Robotic therapy helps restore hand use after stroke

Feb 08, 2007

A robotic therapy device may help people regain strength and normal use of affected hands long after a stroke, according to a University of California, Irvine study.

Stroke patients with impaired hand use reported improved ability to grasp and release objects after therapy sessions using the Hand-Wrist Assisting Robotic Device (HOWARD). Each patient had at least moderate residual weakness and reduced function of the right hand, although the affected hands were neither totally paralyzed nor unable to feel. Seven women and six men who had suffered a stroke at least three months prior participated in the pilot study using this robotic device.

"Most spontaneous improvement in function occurs in the first three months after a stroke, and after that things tend to plateau," said Dr. Steven C. Cramer, senior author of the study and associate professor in neurology, anatomy and neurobiology at UCI. "Robot-assisted therapy may help rewire the brain and make weak limbs move better long afterwards."

Previously, robotic devices have improved post-stroke shoulder and leg function. Cramer said this study is one of the first attempts to specifically aid hand function. Cramer presented HOWARD study findings yesterday at the American Stroke Association's International Stroke Conference 2007 in San Francisco.

Developed by UCI researchers, HOWARD aids patients as they grasp and release common objects. The robotic device wraps around the hand and couples with a computer program that directs patients though a physical therapy program. HOWARD users initiate hand motion, with the robot monitoring and assisting the activity in order to meet therapeutic goals.

"The HOWARD therapy isn't passive; the patient has to jumpstart the program and initiate the motor command," Cramer said. "But if the hand is weak and can only budge one-tenth of an inch, the robot helps to complete the task so the brain relearns what it's like to make the full movement."

In the UCI study, each patient, average age 63, received 15 two-hour therapy sessions, spread over three weeks, designed to improve their ability to grasp and release objects. All worked with HOWARD for the 15 sessions. For seven patients, HOWARD shaped and helped complete movements across all sessions, while six had complete support from HOWARD for only the second half of the sessions.

At the end of three weeks, all patients had improved in their ability to grasp and release objects. Their average score on an Action Research Arm Test -- which measures the ability to perform such real-world tasks as grasping a block, gripping a drinking glass, pinching to pick up a small marble or ball bearing, and putting your hand on your head -- improved by nearly 10 percent. And their average score rose by nearly 20 percent on the Box-and-Blocks Test, which assesses manual dexterity as one moves blocks from one side of a box to another in one minute.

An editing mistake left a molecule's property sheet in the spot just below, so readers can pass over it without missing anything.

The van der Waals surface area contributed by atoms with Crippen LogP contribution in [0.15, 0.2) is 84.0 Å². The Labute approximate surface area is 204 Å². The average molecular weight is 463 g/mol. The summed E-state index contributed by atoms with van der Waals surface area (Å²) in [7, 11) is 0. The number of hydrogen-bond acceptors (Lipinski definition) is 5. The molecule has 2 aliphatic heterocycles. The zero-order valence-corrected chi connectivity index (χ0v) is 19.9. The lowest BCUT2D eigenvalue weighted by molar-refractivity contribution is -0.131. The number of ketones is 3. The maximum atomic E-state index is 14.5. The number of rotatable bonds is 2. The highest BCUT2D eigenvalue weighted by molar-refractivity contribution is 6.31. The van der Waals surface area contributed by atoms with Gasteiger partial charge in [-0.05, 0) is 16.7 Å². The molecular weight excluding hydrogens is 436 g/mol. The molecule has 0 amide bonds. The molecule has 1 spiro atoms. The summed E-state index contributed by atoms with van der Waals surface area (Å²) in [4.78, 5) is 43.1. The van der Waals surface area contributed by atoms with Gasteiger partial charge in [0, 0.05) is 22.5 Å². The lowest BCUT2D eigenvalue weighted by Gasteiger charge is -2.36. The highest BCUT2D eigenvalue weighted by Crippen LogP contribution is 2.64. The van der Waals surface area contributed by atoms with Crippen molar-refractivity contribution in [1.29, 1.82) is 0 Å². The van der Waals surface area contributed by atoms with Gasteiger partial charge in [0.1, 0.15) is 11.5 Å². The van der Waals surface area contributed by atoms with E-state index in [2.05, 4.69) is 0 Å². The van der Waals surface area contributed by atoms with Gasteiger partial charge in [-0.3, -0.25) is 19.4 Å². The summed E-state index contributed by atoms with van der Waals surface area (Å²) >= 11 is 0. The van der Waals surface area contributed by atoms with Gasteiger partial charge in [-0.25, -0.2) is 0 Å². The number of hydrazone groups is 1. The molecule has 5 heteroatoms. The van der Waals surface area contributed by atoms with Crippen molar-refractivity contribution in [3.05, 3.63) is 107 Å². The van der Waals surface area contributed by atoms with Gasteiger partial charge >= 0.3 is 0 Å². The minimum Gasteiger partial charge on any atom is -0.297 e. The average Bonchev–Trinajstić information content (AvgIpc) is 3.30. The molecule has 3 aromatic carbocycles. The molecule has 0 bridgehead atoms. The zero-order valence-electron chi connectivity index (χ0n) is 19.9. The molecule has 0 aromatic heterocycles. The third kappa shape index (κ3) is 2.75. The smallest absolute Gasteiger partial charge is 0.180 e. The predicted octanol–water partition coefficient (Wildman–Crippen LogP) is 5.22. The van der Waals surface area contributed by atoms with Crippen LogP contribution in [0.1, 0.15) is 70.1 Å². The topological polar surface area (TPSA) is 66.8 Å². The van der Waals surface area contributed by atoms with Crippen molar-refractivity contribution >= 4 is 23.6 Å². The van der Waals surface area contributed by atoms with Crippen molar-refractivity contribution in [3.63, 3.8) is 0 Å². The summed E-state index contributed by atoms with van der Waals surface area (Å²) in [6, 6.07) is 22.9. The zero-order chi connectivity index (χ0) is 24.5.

The patients also developed a 17 percent greater range of motion in their hands and wrists and were rated as less disabled on a standard occupational therapy assessment tool called the Fugl-Meyer score.

"Assessing changes in before-and-after scores within each subject, these were highly significant gains after three weeks of therapy," Cramer said.

The UCI team is now using what they learned from study participants to create a "son of HOWARD," with improved hand-robot connections and more software options to individualize therapy and keep patients interested.

Stroke is a major cause of long-term disability in the United States. More than 700,000 Americans suffer strokes annually. Stroke is the third leading cause of death in the country. And stroke causes more serious long-term disabilities than any other disease. Nearly three-quarters of all strokes occur in people over the age of 65 and the risk of having a stroke more than doubles each decade after the age of 55, according to the National Institute of Neurological Disorders and Stroke.

Source: University of California - Irvine

Explore further: Experts call for higher exam pass marks to close performance gap between international and UK medical graduates

add to favorites email to friend print save as pdf

Related Stories

The DNA thief

May 31, 2013

Evolutionarily speaking, we humans are doing pretty well. Over the last few million years, we've developed big brains, social structures and more recently, culture, cities, philosophy, airplanes and the Internet. ...

Recommended for you

What are the chances that your dad isn't your dad?

Apr 16, 2014

How confident are you that the man you call dad is really your biological father? If you believe some of the most commonly-quoted figures, you could be forgiven for not being very confident at all. But how ...

New technology that is revealing the science of chewing

Apr 15, 2014

CSIRO's 3D mastication modelling, demonstrated for the first time in Melbourne today, is starting to provide researchers with new understanding of how to reduce salt, sugar and fat in food products, as well ...

After skin cancer, removable model replaces real ear

Apr 11, 2014

(HealthDay)—During his 10-year struggle with basal cell carcinoma, Henry Fiorentini emerged minus his right ear, and minus the hearing that goes with it. The good news: Today, the 56-year-old IT programmer ...

User comments : 0

More news stories

Researchers successfully clone adult human stem cells

(Phys.org) —An international team of researchers, led by Robert Lanza, of Advanced Cell Technology, has announced that they have performed the first successful cloning of adult human skin cells into stem ...